This hit me hard…as a mother of a child of special needs, most of my sleepless nights are spent worrying about my son’s future. I don’t worry about what camp he will go to this summer or what little league sport he will play this year. I worry about how the world would receive and treat him once we can’t protect him from it anymore. Will people roll their eyes at him in frustration? Walk away or just let someone else “deal” with him? Will people respect him as person and be KIND to him at a moment like this? Thinking about this and watching this scene unfold before me, hit too close to home.
I watched as Ms. C calmed down and put her customer at ease. To be honest, I’m not even sure if the IPod was fixed or not but the young man was no longer agitated and seemed satisfied with the outcome. As they stood there, another apple genius approached them. I’m not sure how this gentleman knew of the entire situation beforehand but I heard him tell the young man…”look what I have for you” and took off a small key chain flashlight out of his own key chain and handed it over to him. Really guys? Are you trying to make me cry?
As I sat there watching, Mr. D (still being pulled from one side of the store to the other) finally had the chance to come back to help me. As he started talking about warranties and replacement issues, Ms. C came by to update him or possibly get the name of the next customer in line she had to help. At that moment I told her how much I appreciated and admired how she reacted in a very trying situation. Of course mid sentence I couldn’t help it and I started balling my eyes out, certainly looking like a crazy person, but both Mr. D and Ms. C just listened quietly as I told them what I had witnessed and why it mattered SO much to me.
With tears in her eyes too, Ms. C hugged me. She thank me for telling her what I said, admitting that honestly, she did feel frustrated (understandably so) but knew she was going to treat this young man with nothing but respect and patience. She told me that she really didn’t know that she could get through such a trying situation, but she made the choice to be kind and that me telling her what I had witnessed, was confirmation that kindness matters.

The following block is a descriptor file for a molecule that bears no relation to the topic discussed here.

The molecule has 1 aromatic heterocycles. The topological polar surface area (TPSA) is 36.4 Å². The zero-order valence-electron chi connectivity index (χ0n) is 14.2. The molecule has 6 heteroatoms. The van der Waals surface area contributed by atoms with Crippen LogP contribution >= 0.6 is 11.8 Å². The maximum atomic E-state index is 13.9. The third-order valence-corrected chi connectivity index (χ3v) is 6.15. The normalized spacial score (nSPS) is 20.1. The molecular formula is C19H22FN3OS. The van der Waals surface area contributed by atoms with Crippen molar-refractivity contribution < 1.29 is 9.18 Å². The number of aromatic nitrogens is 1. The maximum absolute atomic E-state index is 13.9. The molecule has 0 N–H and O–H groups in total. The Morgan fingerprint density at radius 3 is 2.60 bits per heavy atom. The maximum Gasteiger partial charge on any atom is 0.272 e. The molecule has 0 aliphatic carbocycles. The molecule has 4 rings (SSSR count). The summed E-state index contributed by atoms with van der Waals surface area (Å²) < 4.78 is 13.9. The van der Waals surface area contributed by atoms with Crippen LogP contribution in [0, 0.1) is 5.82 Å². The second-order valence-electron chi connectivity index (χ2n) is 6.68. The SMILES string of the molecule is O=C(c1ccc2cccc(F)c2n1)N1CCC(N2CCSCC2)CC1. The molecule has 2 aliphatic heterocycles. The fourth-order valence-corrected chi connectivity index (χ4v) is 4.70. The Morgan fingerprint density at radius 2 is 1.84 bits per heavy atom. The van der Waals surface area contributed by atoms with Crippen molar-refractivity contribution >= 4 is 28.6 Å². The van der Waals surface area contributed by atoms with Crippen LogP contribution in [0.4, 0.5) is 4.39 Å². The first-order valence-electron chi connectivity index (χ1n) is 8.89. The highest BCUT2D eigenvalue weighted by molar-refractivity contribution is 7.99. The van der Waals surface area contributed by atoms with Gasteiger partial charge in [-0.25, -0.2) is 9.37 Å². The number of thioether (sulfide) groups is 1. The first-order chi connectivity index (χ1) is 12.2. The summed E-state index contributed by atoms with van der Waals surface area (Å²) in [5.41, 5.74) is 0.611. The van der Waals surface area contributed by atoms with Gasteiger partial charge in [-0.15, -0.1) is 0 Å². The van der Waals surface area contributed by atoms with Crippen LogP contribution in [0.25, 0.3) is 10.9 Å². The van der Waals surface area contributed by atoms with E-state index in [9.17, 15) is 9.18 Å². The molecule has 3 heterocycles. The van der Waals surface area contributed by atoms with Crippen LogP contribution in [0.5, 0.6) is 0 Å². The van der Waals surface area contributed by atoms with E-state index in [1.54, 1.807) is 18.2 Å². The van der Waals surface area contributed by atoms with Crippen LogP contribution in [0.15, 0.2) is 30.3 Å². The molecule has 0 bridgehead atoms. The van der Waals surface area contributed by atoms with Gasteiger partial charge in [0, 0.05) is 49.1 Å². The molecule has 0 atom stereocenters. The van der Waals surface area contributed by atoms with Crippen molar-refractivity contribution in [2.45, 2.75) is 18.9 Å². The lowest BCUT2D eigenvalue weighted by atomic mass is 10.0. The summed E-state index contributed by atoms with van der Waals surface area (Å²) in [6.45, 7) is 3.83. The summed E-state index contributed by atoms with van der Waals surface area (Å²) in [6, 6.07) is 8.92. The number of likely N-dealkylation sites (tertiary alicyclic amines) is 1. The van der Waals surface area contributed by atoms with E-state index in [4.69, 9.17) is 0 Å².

And that’s really it guys, the reason I shared this very long story with you is as a reminder, not only to you but to myself, that it does matter. This particular young man didn’t seem to acknowledge the patience or way he was treated as anything new. He didn’t seem to appreciate the little flashlight he was given as a gift like anything out of the ordinary- he just put his IPod and new flashlight in his pocket, barely said thank you and left, so it would be easy to assume that their time and kindness simply did not matter. I can assure it did. It mattered to his mom. It mattered to the people that love and worry about him. It mattered to me.
I arrived home that night after the kids had gone to sleep. After I kissed them goodnight, I went to my room and prayed , something I know I don’t do often enough, that my son always finds people like the ones that night in his journey. People who have sweet soul and a kind heart. I prayed he is happy and loved by the world around him. I guess that the only thing all moms really want for their children.
So although they may never read this, I like end this by saying thank you again to those wonderful “geniuses” at the Apple store. Their patience and understanding touched more than just that young man that night and this girl won’t soon forget it.